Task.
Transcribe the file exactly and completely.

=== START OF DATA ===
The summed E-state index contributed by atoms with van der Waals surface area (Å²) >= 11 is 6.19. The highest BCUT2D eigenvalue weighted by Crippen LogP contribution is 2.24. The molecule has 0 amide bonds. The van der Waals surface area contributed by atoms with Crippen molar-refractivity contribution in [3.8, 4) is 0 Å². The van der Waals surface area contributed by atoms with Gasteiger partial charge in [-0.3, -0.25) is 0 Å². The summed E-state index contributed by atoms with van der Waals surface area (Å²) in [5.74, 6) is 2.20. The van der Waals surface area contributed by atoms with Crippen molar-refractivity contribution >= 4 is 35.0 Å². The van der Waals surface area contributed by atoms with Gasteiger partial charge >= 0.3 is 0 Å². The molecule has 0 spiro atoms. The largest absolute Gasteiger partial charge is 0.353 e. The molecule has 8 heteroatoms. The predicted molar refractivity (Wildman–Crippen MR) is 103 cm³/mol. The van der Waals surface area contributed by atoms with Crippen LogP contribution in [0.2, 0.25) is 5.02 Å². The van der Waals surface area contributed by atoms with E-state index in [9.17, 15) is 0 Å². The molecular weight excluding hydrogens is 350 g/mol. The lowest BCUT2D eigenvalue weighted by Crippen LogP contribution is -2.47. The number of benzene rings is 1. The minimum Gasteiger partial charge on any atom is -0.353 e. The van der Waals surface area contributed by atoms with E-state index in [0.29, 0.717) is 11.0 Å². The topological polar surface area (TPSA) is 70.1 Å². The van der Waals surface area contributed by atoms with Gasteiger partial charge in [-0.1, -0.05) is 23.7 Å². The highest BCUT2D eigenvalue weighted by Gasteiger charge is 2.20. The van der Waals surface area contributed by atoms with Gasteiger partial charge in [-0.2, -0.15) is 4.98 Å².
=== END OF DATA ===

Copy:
The summed E-state index contributed by atoms with van der Waals surface area (Å²) >= 11 is 6.19. The highest BCUT2D eigenvalue weighted by Crippen LogP contribution is 2.24. The molecule has 0 amide bonds. The van der Waals surface area contributed by atoms with Crippen molar-refractivity contribution in [3.8, 4) is 0 Å². The van der Waals surface area contributed by atoms with Gasteiger partial charge in [-0.3, -0.25) is 0 Å². The summed E-state index contributed by atoms with van der Waals surface area (Å²) in [5.74, 6) is 2.20. The van der Waals surface area contributed by atoms with Crippen molar-refractivity contribution >= 4 is 35.0 Å². The van der Waals surface area contributed by atoms with Gasteiger partial charge >= 0.3 is 0 Å². The molecule has 0 spiro atoms. The largest absolute Gasteiger partial charge is 0.353 e. The molecule has 8 heteroatoms. The predicted molar refractivity (Wildman–Crippen MR) is 103 cm³/mol. The van der Waals surface area contributed by atoms with Crippen LogP contribution in [0.2, 0.25) is 5.02 Å². The van der Waals surface area contributed by atoms with E-state index in [9.17, 15) is 0 Å². The molecular weight excluding hydrogens is 350 g/mol. The lowest BCUT2D eigenvalue weighted by Crippen LogP contribution is -2.47. The number of benzene rings is 1. The minimum Gasteiger partial charge on any atom is -0.353 e. The van der Waals surface area contributed by atoms with E-state index in [0.29, 0.717) is 11.0 Å². The topological polar surface area (TPSA) is 70.1 Å². The van der Waals surface area contributed by atoms with Gasteiger partial charge in [-0.1, -0.05) is 23.7 Å². The highest BCUT2D eigenvalue weighted by Gasteiger charge is 2.20. The van der Waals surface area contributed by atoms with Gasteiger partial charge in [-0.2, -0.15) is 4.98 Å².